Holliday Sale? Rocky days in Colorado mean trades are possible
Rockies general manager Dan O'Dowd is the sort of fellow who has the ability to make a brutally honest assessment of his team. "We stink,'' O'Dowd said in a recent interview, an interview conducted even before the Rockies were throttled 20-5 by the Phillies on Monday, lost four straight and fell to 20-34, which is tied for the worst record in baseball.
Putting it more delicately, the defending National League champion Rockies have hit a rather -- shall we say -- rocky patch, so rocky in fact that they could become a center of trading activity this summer.
O'Dowd is also not the type to sit idly by and do nothing if his team continues to "stink." That is why several competing executives are starting to wonder now whether a potential Rockies summer overhaul might include star third baseman Garrett Atkins or perhaps even superstar outfielder Matt Holliday.
The Rockies' struggles are a surprise to all considering how they steamrolled to the World Series last year by winning 21 of 22 games.
Even if their ridiculous hot streak wasn't about to be duplicated, they were still viewed as a likely contender, including here and many other places. However, a combination of youth, injuries (Holliday, shortstop Troy Tulowitzki and Tulowiitzki's backup Clint Barmes are all out now) and what some Rockies insiders view as a youthful over-eagerness to reprove themselves appears to have driven them far off the course predicted for them.
If this continues, they could dangle several decent players. Any Rockies sale is seen as likely to include center fielder Willy Taveras and reliever Brian Fuentes. However, if O'Dowd is looking to really revamp things, execs believe Atkins and Holliday could go, as well. "Dan's so smart and so creative he's probably already thought of 50 scenarios for every player,'' one competing GM says.
One caveat: Since the Rockies showed the ability to come from nowhere last year to make the playoffs, "he might be less inclined'' to hold a fire sale, another GM speculates.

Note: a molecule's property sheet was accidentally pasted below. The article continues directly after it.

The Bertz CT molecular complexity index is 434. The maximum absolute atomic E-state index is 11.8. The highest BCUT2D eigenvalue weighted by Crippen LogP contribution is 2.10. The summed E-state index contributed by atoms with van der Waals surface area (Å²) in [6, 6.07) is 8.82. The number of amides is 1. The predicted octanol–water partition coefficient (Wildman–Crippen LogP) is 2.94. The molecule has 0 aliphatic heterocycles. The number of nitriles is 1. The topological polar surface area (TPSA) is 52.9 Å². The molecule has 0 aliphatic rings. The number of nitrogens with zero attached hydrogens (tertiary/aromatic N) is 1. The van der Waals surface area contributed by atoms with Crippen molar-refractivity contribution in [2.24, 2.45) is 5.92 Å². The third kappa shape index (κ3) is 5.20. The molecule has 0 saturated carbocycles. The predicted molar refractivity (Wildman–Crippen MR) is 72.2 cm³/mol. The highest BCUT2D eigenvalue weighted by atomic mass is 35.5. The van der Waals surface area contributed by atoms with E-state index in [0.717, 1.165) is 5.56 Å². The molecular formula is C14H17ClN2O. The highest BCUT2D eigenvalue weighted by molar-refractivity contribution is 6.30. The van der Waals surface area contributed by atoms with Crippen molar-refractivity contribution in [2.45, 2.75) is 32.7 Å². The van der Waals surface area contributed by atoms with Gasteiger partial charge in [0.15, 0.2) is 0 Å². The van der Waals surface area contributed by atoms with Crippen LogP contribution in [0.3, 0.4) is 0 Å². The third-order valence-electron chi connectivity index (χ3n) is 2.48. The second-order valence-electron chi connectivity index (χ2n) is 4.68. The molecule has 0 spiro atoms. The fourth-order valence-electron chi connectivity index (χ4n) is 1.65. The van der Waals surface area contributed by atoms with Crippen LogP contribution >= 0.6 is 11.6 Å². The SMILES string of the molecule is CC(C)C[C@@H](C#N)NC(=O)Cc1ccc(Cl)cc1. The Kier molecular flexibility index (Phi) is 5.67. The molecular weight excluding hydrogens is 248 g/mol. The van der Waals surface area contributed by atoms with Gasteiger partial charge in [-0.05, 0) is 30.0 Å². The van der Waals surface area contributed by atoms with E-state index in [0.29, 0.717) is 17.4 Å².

Any word of Holliday's potential availability would excite any number of teams, just as Mark Teixeira's availability did a year ago at this time, when he became by far the biggest player traded at last year's summer deadline. O'Dowd has successfully locked up several of the Rockies' better young players, including Tulowitzki, outfielder Brad Hawpe, starters Jeff Francis and Aaron Cook and reliever Manny Corpas. But in conversations with associates, O'Dowd has painted a pessimistic picture of their chances to sign Holliday, the team's best player and the runner-up in last year's MVP voting, when he hit .340 with 36 home runs and 137 RBIs.
O'Dowd made a quiet attempt sometime this winter to gauge their chances to sign Holliday long-term when he was trying hard to keep together his young, upstart, league-champion club. Apparently O'Dowd came away from his mostly unpublicized effort with a strong feeling that his chances to keep Holliday were not very good. It is believed the Rockies signaled they'd consider something in the range of $18 million per season over five seasons, or perhaps even a little more than that. As a free agent, Holliday probably knows he can top $20 million a year and get an even longer deal. The Tigers' recent seven-year, $152.3-million deal with Miguel Cabrera, who like Holliday was to become a free agent after 2009, did not do anything to bridge any gap that may have existed between the Rockies and their marquee man.
Even so, executives around the league remain unsure whether O'Dowd would seriously consider trading his best player with more than a year to go before free agency. Holliday is hitting .321 with eight homers and 26 RBIs but still isn't having the impact he had last year.
"I'd think he'd consider dealing Atkins before Holliday,'' one NL executive says. One reason for that is that the Rockies have a ready replacement for Atkins in top prospect Ian Stewart, a former No. 1 pick and third baseman who's played some second base lately since that's where their need is now.
One AL executive said he believes O'Dowd would only consider dealing Holliday if he could find a team willing to send multiple top prospects back in a trade that would approximate the Indians' 2003 deal with the Expos in which Cleveland received outfielder Grady Sizemore, infielder Brandon Phillips and pitcher Cliff Lee from Montreal for Bartolo Colon, or last year's Rangers-Braves deal that sent All-Star Teixeira to Atlanta and catcher Jarrod Saltalamacchia, pitcher Matt Harrison and shortstop Elvis Andrus to Texas.
Those deals were fairly unique, however, in that then Expos GM Omar Minaya was under the impression his team might contract within a year or two, and then Braves GM John Schuerholz was on the cusp of retirement from that post. In recent years, teams have grown much more reluctant to part with their best prospects.
Holliday's skill level and situation is similar to Teixeira's. The Rangers decided to move their cornerstone player after their final $140-million, eight-year offer to him was rebuffed. Like Teixeira, Holliday is represented by superagent Scott Boras. Teixeira ignited the Braves last summer and remains unsigned after this season, when he expects to become a free agent.
Holliday's two-year, $23-million contract expires after next season, when he would be eligible for free agency. People close to Holliday still doubt the Rockies would trade him now, and they may ultimately turn out to be correct. But that may depend on how far the Rockies fall, and more importantly, what they may be able to get back in return for him.